Yahoo! has also launched a shopping loyalty service where, instead of accruing individual rewards, shoppers earn money for their chosen charity instead. GiveAsYouLive is an online giving platform that works in partnership with over 2,200 UK retailers, explains Polly Gowers, the companys CEO and founder. We donate a percentage of online spend to the charity of the

    decline. While some customers might feel this is a further infringement on their wallet, it is at least a convenient and fast way to do your bit.

    In this day and age, so much of our lives are online. I believe that putting more emphasis on digital fundraising will help charities during this difficult economic time. There are hidden millions available to charities. To get to them, charities must offer their supporters a way to give that fits with their lifestyle, says Gowers. Emphasis on

    digital fundraising will help charities during this diff icult economic time


  • 26 foresters

    in actionrun your socks off! A young member of Foresters from branch 9389 completed the Boston to Skegness Seabank Marathon in aid of Macmillan Cancer nurses and his sea scout group. He raised a grand total of 476. Thomas Hicks, who is just 15, completed the 26-mile route in four hours and 31 minutes which was an hour better than his time last year.

    All the latest news from Foresters members sterling fundraising efforts, including Jubilee celebrations and a great excuse for eating cakes


    the Poppy factory Members of branch 2242 joined with neighbouring branches in the South London area for a tour of The Poppy Factory in Richmond, Surrey.

    Since 1922, The Poppy Factory has been employing wounded, sick and injured members of the armed forces. It makes poppies, remembrance crosses, and wreaths for the Royal British Legion. Members were able to see the different wreaths made for each member of the royal family, as well as other dignitaries to lay at the cenotaph on Remembrance Day, before turning their hand to making up poppies.

    The children of the group put together over 100 poppies between them during the short time they were there! The branch left donations towards the cause and left feeling much admiration for the diligent people working there. For more information go to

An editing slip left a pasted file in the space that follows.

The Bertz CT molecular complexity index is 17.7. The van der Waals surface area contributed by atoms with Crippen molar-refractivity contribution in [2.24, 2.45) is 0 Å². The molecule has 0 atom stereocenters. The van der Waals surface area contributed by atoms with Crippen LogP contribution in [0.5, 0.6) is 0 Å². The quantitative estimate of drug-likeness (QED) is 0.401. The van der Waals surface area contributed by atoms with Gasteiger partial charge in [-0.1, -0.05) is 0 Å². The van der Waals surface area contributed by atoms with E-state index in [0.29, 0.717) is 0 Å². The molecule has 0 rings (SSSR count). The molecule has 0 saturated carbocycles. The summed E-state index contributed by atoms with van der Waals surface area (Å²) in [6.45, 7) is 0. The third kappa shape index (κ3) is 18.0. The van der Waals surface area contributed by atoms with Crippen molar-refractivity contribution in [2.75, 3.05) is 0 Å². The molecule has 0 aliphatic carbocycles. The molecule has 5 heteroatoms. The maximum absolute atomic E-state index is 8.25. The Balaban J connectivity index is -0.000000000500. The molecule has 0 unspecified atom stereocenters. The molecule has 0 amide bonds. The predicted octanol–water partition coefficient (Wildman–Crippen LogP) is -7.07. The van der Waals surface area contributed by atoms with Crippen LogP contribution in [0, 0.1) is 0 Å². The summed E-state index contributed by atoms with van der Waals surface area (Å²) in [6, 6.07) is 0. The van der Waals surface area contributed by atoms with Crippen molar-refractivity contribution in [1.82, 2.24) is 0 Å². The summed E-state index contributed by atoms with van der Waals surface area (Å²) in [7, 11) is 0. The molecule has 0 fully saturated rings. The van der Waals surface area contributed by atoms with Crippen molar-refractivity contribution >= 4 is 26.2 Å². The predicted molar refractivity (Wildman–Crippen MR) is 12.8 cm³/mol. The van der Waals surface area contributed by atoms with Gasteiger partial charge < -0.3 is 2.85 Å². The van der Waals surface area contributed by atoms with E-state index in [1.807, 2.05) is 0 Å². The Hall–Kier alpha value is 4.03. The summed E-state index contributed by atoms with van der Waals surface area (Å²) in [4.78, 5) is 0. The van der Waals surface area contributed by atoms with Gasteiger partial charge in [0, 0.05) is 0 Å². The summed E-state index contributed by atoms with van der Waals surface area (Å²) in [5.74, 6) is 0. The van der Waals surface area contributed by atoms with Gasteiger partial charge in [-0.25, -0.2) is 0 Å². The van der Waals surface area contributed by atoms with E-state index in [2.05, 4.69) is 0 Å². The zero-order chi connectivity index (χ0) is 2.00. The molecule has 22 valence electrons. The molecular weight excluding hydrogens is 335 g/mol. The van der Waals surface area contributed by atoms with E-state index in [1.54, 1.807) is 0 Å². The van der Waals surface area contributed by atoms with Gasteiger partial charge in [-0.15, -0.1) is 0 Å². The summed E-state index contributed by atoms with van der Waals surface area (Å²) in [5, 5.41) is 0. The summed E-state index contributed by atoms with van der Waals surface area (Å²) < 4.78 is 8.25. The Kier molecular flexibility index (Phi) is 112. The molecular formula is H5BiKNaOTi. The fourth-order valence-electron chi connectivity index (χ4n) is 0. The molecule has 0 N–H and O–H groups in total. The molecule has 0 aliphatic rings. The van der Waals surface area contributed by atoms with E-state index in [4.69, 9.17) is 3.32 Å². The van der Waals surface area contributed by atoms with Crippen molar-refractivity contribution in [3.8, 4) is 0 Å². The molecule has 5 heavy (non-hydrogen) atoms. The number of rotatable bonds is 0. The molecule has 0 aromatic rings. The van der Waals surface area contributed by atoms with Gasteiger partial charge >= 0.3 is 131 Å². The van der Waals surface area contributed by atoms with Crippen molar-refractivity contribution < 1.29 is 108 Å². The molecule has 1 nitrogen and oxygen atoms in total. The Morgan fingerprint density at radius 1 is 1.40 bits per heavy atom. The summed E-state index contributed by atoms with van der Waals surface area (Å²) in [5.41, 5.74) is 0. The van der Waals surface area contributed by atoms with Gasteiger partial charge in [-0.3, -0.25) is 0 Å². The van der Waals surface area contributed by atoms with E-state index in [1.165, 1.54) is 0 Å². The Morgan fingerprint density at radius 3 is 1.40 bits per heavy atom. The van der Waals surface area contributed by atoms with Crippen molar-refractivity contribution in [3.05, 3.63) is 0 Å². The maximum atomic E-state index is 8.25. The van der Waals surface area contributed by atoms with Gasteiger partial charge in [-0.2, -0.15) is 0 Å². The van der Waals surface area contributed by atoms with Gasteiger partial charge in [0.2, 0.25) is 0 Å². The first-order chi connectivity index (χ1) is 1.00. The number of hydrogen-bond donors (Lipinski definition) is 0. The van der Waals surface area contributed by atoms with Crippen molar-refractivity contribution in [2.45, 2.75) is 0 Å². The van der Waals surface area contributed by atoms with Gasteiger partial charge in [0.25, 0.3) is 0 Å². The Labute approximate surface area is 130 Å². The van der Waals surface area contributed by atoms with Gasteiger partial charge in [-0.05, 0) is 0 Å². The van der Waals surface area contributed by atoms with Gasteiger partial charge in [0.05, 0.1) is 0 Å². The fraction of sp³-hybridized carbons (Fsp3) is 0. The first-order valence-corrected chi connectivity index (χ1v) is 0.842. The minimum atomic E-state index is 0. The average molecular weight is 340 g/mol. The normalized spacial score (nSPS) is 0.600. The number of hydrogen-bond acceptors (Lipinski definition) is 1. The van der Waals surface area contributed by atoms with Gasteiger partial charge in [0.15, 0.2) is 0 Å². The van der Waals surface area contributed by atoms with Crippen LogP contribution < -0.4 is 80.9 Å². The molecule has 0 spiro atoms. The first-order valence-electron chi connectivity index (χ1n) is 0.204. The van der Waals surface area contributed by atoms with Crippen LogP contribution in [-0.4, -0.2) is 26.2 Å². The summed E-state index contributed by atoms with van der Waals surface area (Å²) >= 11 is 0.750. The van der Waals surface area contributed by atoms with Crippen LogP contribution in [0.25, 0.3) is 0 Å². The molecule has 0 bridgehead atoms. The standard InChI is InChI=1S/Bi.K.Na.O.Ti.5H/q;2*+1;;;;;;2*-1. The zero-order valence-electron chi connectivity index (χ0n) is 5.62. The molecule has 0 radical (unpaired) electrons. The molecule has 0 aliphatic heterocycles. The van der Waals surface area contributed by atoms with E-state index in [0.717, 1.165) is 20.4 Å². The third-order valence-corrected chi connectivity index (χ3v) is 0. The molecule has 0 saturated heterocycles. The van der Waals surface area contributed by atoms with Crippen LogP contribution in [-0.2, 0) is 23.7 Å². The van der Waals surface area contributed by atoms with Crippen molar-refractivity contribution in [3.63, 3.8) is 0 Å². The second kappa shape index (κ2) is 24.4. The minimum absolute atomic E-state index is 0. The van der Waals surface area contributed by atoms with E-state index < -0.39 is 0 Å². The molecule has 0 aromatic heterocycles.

Love is in the air! Two Foresters members tied the knot recently after meeting each other through the Society.

    Linda Arlow and John Levett met while attending High Court (the AGM) and were both London United District Chief Rangers in 1997. After being friends for many years, they got to know each other better and discovered that a spark was there! The pair, who now live near Brighton, were married on 22 November 2012 at the Hickstead Hotel in West Sussex. Linda and John are planning to honeymoon in May when the weather is warmer.

    We wish them huge congratulations from everyone at Foresters!





  • A royal year Two of the older members of branch 3658 enjoyed a year mixing with royalty during 2012. Roly and Kathleen Baker from Suffolk were invited to attend a Garden Party at Buckingham Palace in July.

    Roly is one of the last surviving members of the Far East Prisoners of War Association. He was also invited to attend a lunch at St James`s Palace as a member of the Not Forgotten Association (for ex-service men and women with disabilities) where he met Prince Edward. The couples royal year concluded when Kathleen Baker received a birthday card from the Queen on her 100th birthday!

    Staff at Foresters head office helped to raise money for Macmillan Cancer Support on 28 September 2012 by holding a coffee morning. Lovely home-baked goods made by staff were sold with all the money raised given to the charity. The Worlds Biggest Coffee Morning is Macmillan Cancer Supports biggest fundraising event, and nearly 14 million was raised from the 2012 event, beating the previous year. Foresters clearly has some secret bakers who were just waiting to take part!

    The Wessex area and its Area Chief Ranger, Mr P Swadling, had a marvellous year of fundraising, illustrated by their presentation of a cheque for 2,315 to Gift of Sight in November 2012. The money will fund the charitys world-class research into the prevention and treatment of blindness. The charity responded with huge appreciation: This amount will be a tremendous help to our research, and please thank all the members of the Area for their support in helping to raise such an incredible sum, wrote Professor Andrew Lotery of the University of Southampton who works for the charity.

    Fundraising in focus


    Flying the flag Many of you celebrated the Jubilee in style with street parties and fundraising all over the country. Mrs Gladys Wren, 82, of Leeds (branch 4727) joined in by being Queen for the day for her local pensioners group, Supporting The Elderly People (STEP). Everyone wore red, white and blue, and there were bunting, banners and flags. We had two parties and I presented prizes, Gladys said. I really enjoyed wearing a crown and we all had a lovely time.

    Childrens TrustForesters branches really upped the ante in 2012 and raised some fantastic amounts for charity. Branch 808 were delighted to hand over a cheque for 750 to Caroline ODoherty (pictured left), Trust Manager at The Sick Childrens Trust charity in Gateshead, Tyne and Wear. She thanked them for their enormous generosity. The majority of the funds were raised by selling raffle tickets for a donated dolls house, which was itself given to the Trusts playroom.